Analysis Get your head around this one, if you can: Intel is building a reference platform for mobile phones with Symbian and with Nokia. Does this mean all phones will, really, be the same thing? Not at all! - Erik Anderson preaches a gospel of diversity.
The announcement was confusingly banal:
SYMBIAN EXPO, London, Oct. 5, 2004 - Intel Corporation, Nokia Corporation and Symbian Ltd. announced today a collaboration to bring smartphones based on the Nokia Series 60 Platform to market using Intel technology as part of Intel's recent membership in the Nokia Series 60 Product Creation Community. Also, Intel and Symbian have agreed to invest in the joint development of a reference platform to enable a new class of 3G devices based on Symbian OS and Intel XScale Technology.
So the phones: they'll all be the same, right? I ran into Eric Anderson, Director of the Communications Processors Biz Unit - which is in the cellular and handheld group in Intel - which is part of the comms group - at London's Excel centre, and he said: "This is a positive thing for the industry."
That's OK, then. "What everybody has been struggling with, as the boom in small technology expands - not just phones, but memory, small disks, batteries, cameras - is the tremendous amount of engineering work to be done."
The traditional way of differentiating one phone from another, he says, is to make them different. Well, yes... but isn't the opposite "making them all the same?" "No. Today, you differentiate by bundling different features. You may say 'I want this to have this DRM package, those applications, these hardware abilities' and then take the same platform, but make something with a completely different profile for a different market."
Intel clearly feels this is an important opportunity. It rather blew the first attempt: a reference platform it created 18 months ago for the Microsoft Windows Mobile platform, which has not surfaced in production. Indeed, senior Intel people, asked about it, affect ignorance of its existence. The deal with Symbian, they imply, is the real one.
Money, they say, goes where your mouth is. Nobody is saying how much money went here, but you don't have to be psychic to see that Intel is sponsoring this development, and heavily. It wants into the phone business, and it wants to "platformise" that business.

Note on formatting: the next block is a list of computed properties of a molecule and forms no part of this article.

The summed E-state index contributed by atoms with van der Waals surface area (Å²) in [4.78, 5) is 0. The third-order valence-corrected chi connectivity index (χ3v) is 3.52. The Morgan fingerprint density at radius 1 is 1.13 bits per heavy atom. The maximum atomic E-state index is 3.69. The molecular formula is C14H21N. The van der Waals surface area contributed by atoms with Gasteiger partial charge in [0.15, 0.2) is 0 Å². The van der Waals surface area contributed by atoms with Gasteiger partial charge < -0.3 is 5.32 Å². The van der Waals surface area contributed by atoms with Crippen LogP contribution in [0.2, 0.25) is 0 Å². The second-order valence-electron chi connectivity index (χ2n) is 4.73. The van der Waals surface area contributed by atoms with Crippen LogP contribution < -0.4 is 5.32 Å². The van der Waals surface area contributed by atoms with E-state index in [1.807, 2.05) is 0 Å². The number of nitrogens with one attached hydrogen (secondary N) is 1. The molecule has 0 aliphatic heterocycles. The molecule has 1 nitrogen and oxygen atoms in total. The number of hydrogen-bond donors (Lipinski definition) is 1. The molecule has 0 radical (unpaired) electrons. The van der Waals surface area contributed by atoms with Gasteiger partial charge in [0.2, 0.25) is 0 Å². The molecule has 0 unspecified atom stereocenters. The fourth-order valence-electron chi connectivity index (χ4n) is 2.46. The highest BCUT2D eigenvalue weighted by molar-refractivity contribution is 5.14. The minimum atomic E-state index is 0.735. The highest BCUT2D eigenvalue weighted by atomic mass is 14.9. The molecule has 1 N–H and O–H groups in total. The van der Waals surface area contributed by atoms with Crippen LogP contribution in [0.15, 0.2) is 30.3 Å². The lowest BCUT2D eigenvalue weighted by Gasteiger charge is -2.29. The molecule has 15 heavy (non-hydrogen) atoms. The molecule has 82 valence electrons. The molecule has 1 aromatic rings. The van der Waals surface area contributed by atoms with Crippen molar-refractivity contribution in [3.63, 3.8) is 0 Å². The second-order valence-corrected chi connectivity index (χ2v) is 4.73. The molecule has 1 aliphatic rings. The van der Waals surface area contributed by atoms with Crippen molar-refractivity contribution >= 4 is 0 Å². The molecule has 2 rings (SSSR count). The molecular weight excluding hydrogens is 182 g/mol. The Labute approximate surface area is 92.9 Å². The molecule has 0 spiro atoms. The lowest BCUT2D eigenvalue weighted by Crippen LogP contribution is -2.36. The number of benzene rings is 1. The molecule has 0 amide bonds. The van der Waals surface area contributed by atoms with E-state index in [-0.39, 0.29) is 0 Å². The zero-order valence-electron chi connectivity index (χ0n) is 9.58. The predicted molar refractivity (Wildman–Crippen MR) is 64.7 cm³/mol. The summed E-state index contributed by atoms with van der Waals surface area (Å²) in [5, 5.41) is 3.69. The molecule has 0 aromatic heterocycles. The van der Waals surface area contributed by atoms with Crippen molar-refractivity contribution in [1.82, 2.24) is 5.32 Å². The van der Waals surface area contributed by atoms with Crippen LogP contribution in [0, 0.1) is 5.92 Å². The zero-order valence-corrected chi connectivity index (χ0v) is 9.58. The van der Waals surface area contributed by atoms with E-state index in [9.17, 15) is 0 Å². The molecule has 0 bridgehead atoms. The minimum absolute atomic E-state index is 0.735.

Platforming is not making things dull and the same, however. "It's really a question of plug and play," Anderson says. "There are all sorts of hardware and software options, and they can all be included or excluded, first by the phone makers and then, later, by the mobile network operators."
"There's a tendency to confuse the PC market - with one standard device - with the CE market, where the capabilities are standard, but what the user sees is dramatically different," said Anderson. "Tyres, airbags, all sorts of standard components, go in different vehicles, but prices and profile vary enormously."
And so, he says, you'll see similar changes in both the CE and phone industry; different aspects will become "platformised", while individual product will be differentiated on much more specific criteria. "Gaming devices will be differentiated on selected criteria; enterprise messaging corporate internet device will have different criteria - and yet, those two devices will be able to exchange email, pictures, other content, freely."
The question, says Anderson, is: "How do you have a configurable software system to do all these different things, and how do you deal with the interoperability challenge?" The operator wants things to work the same on all devices. But they want the devices to be more different. "Every step of the value chain has upped the ante in terms of the value. Everybody wants to differentiate - but at the same time they want to interoperate. And these are all resource consuming requirements."